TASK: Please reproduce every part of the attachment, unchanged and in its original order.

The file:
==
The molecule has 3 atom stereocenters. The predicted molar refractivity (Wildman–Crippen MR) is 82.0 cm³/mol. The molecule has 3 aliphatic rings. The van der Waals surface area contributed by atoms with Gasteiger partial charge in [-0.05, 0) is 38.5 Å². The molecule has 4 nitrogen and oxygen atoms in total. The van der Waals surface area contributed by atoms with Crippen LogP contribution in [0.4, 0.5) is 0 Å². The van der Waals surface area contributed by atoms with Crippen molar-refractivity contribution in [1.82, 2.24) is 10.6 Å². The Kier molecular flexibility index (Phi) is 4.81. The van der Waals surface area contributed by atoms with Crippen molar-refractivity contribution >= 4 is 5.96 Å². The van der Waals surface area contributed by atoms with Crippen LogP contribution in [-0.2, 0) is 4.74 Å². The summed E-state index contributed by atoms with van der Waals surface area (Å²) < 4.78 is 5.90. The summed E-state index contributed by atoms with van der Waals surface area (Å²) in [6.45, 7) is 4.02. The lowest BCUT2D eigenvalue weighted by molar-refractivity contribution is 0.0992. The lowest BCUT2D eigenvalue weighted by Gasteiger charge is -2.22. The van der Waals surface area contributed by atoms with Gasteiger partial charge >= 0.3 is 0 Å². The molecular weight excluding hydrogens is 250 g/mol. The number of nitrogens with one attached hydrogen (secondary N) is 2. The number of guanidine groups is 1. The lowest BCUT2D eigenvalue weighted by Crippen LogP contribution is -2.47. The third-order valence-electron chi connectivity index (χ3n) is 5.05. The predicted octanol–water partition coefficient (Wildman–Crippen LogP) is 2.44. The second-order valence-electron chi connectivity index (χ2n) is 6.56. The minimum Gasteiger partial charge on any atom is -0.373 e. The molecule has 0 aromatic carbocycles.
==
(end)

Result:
The molecule has 3 atom stereocenters. The predicted molar refractivity (Wildman–Crippen MR) is 82.0 cm³/mol. The molecule has 3 aliphatic rings. The van der Waals surface area contributed by atoms with Gasteiger partial charge in [-0.05, 0) is 38.5 Å². The molecule has 4 nitrogen and oxygen atoms in total. The van der Waals surface area contributed by atoms with Crippen LogP contribution in [0.4, 0.5) is 0 Å². The van der Waals surface area contributed by atoms with Crippen molar-refractivity contribution in [1.82, 2.24) is 10.6 Å². The Kier molecular flexibility index (Phi) is 4.81. The van der Waals surface area contributed by atoms with Crippen molar-refractivity contribution >= 4 is 5.96 Å². The van der Waals surface area contributed by atoms with Crippen LogP contribution in [-0.2, 0) is 4.74 Å². The summed E-state index contributed by atoms with van der Waals surface area (Å²) < 4.78 is 5.90. The summed E-state index contributed by atoms with van der Waals surface area (Å²) in [6.45, 7) is 4.02. The lowest BCUT2D eigenvalue weighted by molar-refractivity contribution is 0.0992. The lowest BCUT2D eigenvalue weighted by Gasteiger charge is -2.22. The van der Waals surface area contributed by atoms with Gasteiger partial charge >= 0.3 is 0 Å². The molecular weight excluding hydrogens is 250 g/mol. The number of nitrogens with one attached hydrogen (secondary N) is 2. The number of guanidine groups is 1. The lowest BCUT2D eigenvalue weighted by Crippen LogP contribution is -2.47. The third-order valence-electron chi connectivity index (χ3n) is 5.05. The predicted octanol–water partition coefficient (Wildman–Crippen LogP) is 2.44. The second-order valence-electron chi connectivity index (χ2n) is 6.56. The minimum Gasteiger partial charge on any atom is -0.373 e. The molecule has 0 aromatic carbocycles.